Due to a number of last-minute scheduling conflicts, the April 10 NYU Rudin Center symposium on “Climate-Proofing Connectivity: The Future of New York’s Links to the Northeast Corridor” will be postponed to a new date later this year. We will update you when a new schedule is confirmed.
Thanks for your interest in this important issue.
Please join us at one of our other two events for next week on BRT and Innovation.
POSTPONED UNTIL FALL April 10th: Climate-Proofing Connectivity: The Future of New York’s Links to the Northeast Corridor – This symposium will convene experts on climate change, next-generation aviation, and high-speed rail planning to explore how New York’s external transportation connections can adapt to climate change in the coming decades to provide secure, resilient and sustainable economic lifelines in the face of an uncertain future.
April 20th: Rethinking Regulation Design Challenge – This challenge is about bringing stakeholders to the table to develop innovative, realistic, and implementable solutions to help address the problems government regulators face when monitoring illegal apartment conversions in NYC, and non-compliant “Chinatown” motorcoach companies. (with NYU Wagner and OpenPlans)
All events are free and open to the public. Click on the event titles to register. See you in April!
Polly Trottenberg, Under Secretary of the US Department of Transportation, visited with the NYU Rudin Center and Wagner students, faculty, transportation professionals, and representatives of the media last week to discuss timely issues in federal transportation policy. Her talk focused on financing transportation, the successes of the TIGER grant program, and the increasing role of technology and data in government.
She also addressed how the Sequester will impact USDOT. Since the Federal Aviation Administration (FAA) composes about 75% of the USDOT’s budget, they will bear the burden of the spending cuts. Airports with less traffic may lose their funding. There will also likely be impacts to the Federal Transit Administration’s (FTA) budget, but about half of USDOT will be unaffected.
Ms. Trottenberg also highlighted the increasing difficulty of financing transportation as the gas tax no longer covers the nation’s transportation infrastructure needs. She pointed to tools such as gas sales taxes and Vehicles Miles Traveled (VMT) taxes, and emphasized tolling of highways as a potential significant revenue source. She acknowledged that while federal transportation law prevents the tolling of existing road capacity, state law and legislators have also failed to initiate policies that would change this limitation, which creates a political block on a potential new revenue source for transportation. In general, she said, she believes that state transportation policy must be pushed in a more progressive direction.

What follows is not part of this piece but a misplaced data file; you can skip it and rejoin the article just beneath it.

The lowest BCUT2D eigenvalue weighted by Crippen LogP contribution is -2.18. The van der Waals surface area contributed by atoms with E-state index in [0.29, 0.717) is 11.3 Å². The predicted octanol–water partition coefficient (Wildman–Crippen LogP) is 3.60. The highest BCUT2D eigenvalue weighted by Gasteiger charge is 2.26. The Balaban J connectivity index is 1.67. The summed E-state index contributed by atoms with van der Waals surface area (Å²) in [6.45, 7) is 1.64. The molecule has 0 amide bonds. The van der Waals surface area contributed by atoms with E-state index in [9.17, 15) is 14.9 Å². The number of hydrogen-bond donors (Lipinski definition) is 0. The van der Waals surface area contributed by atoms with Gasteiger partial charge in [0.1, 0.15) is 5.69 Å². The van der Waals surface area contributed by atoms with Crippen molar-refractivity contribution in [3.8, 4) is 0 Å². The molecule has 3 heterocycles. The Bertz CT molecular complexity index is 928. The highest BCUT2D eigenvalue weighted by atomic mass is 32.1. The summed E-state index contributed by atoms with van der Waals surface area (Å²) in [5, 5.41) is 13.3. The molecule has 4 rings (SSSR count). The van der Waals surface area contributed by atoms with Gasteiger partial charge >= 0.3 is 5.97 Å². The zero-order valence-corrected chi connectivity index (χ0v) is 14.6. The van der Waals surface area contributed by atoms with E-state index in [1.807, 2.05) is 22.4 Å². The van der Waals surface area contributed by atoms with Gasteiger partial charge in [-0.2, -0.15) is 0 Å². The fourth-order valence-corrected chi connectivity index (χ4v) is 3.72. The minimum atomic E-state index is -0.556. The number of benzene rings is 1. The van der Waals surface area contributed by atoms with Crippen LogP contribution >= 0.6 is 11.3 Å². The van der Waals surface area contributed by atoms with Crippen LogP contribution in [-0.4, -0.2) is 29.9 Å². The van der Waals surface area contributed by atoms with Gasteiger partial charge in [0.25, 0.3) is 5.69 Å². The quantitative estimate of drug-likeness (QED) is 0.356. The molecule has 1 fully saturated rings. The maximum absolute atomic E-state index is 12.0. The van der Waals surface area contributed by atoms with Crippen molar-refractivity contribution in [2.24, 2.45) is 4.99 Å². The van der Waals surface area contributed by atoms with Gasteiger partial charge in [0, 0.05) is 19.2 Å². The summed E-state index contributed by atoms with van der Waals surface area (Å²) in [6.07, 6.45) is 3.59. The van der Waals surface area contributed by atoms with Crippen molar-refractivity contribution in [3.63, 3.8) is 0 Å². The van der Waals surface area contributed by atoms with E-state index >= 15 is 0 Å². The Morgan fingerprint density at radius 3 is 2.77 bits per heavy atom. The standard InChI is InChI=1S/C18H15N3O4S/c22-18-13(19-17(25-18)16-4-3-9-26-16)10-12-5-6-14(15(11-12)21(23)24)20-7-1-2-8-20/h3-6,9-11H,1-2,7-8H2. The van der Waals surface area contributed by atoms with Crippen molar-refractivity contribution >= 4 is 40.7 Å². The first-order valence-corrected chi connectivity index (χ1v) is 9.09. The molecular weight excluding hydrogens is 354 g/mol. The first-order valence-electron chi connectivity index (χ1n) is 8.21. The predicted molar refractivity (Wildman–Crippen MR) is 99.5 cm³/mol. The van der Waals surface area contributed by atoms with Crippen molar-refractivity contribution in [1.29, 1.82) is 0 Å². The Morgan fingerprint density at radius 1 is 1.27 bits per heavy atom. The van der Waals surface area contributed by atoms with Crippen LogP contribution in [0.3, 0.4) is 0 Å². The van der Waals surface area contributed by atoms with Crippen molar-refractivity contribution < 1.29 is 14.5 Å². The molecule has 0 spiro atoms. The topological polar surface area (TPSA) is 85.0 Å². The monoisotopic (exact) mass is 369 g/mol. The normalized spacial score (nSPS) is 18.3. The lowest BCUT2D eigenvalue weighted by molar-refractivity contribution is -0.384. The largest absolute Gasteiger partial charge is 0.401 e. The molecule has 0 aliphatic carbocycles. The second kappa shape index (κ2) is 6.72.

Many in the room were happy to hear Ms. Trottenberg’s support for more open data and advanced technology use at the federal government. She said that USDOT should tap into the resources of the private sector to better understand and analyze transportation issues throughout the country. She pointed to a moment when her staff was on the phone with Google employees in Stuttgart, Germany, when the USDOT staff asked about the reliability of real-time traffic data. After a pause of a few seconds, the Google employees responded, “well it’s not like it’s more than 60 seconds off,” a response met with laughter by USDOT staff considering that to be, of course, extremely reliable. The story was also received with laughter during our discussion, and the audience appreciated the example for government’s need to tap into existing technological resources.
Rudin Research Associate Sarah Kaufman spoke at yesterday’s Transportation Equity Conference in Albany to discuss the role of smart transportation in environmental sustainability. The topic is more complex than it seems: as driving becomes easier with tools like autonomous cars, traffic sensing and self-aware parking spots, how can we continue to reduce car use, a major source of greenhouse gas emissions? In the United States, commutes are growing ever-longer, as the NYU Rudin Center showed with our Super-Commuter report last year: fast-growing numbers of Americans are traveling more than 90 minutes or 90 miles each way, usually by car.
We can use technology to make transit more enticing:
- Open data lets travelers see schedules before they reach a station
- Advanced fare payment systems, like MBTA’s mobile payments, make it easy to board even when the right fare is unavailable
– Walkability measures, like those provided by Walkscore, allow us to choose our housing locations by the ability to run errands on foot or use transit for a commute, saving money and waistlines.
These are just some basic tools to make transit a more pleasurable and efficient experience (several, like augmented reality, are on the horizon, and will shift our mobility patterns even further). For environmental and economic needs, these foundational technologies must be in place to bring riders over to transit and mitigate automobile dependence.